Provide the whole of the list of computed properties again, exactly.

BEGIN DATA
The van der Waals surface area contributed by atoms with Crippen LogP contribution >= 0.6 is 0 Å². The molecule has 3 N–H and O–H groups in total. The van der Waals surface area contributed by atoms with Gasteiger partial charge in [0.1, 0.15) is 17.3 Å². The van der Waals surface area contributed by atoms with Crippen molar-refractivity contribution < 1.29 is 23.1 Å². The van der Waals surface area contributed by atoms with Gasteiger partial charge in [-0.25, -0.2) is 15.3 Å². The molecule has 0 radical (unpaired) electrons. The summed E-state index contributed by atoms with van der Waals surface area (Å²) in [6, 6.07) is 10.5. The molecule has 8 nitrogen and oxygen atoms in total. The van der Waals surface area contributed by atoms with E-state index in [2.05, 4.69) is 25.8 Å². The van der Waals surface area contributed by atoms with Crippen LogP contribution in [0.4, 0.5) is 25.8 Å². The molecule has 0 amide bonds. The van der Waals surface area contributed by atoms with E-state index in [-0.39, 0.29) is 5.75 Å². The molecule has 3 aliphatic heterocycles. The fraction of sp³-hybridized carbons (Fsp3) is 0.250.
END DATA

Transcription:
The van der Waals surface area contributed by atoms with Crippen LogP contribution >= 0.6 is 0 Å². The molecule has 3 N–H and O–H groups in total. The van der Waals surface area contributed by atoms with Gasteiger partial charge in [0.1, 0.15) is 17.3 Å². The van der Waals surface area contributed by atoms with Crippen molar-refractivity contribution < 1.29 is 23.1 Å². The van der Waals surface area contributed by atoms with Gasteiger partial charge in [-0.25, -0.2) is 15.3 Å². The molecule has 0 radical (unpaired) electrons. The summed E-state index contributed by atoms with van der Waals surface area (Å²) in [6, 6.07) is 10.5. The molecule has 8 nitrogen and oxygen atoms in total. The van der Waals surface area contributed by atoms with E-state index in [2.05, 4.69) is 25.8 Å². The van der Waals surface area contributed by atoms with Crippen LogP contribution in [0.4, 0.5) is 25.8 Å². The molecule has 0 amide bonds. The van der Waals surface area contributed by atoms with E-state index in [-0.39, 0.29) is 5.75 Å². The molecule has 3 aliphatic heterocycles. The fraction of sp³-hybridized carbons (Fsp3) is 0.250.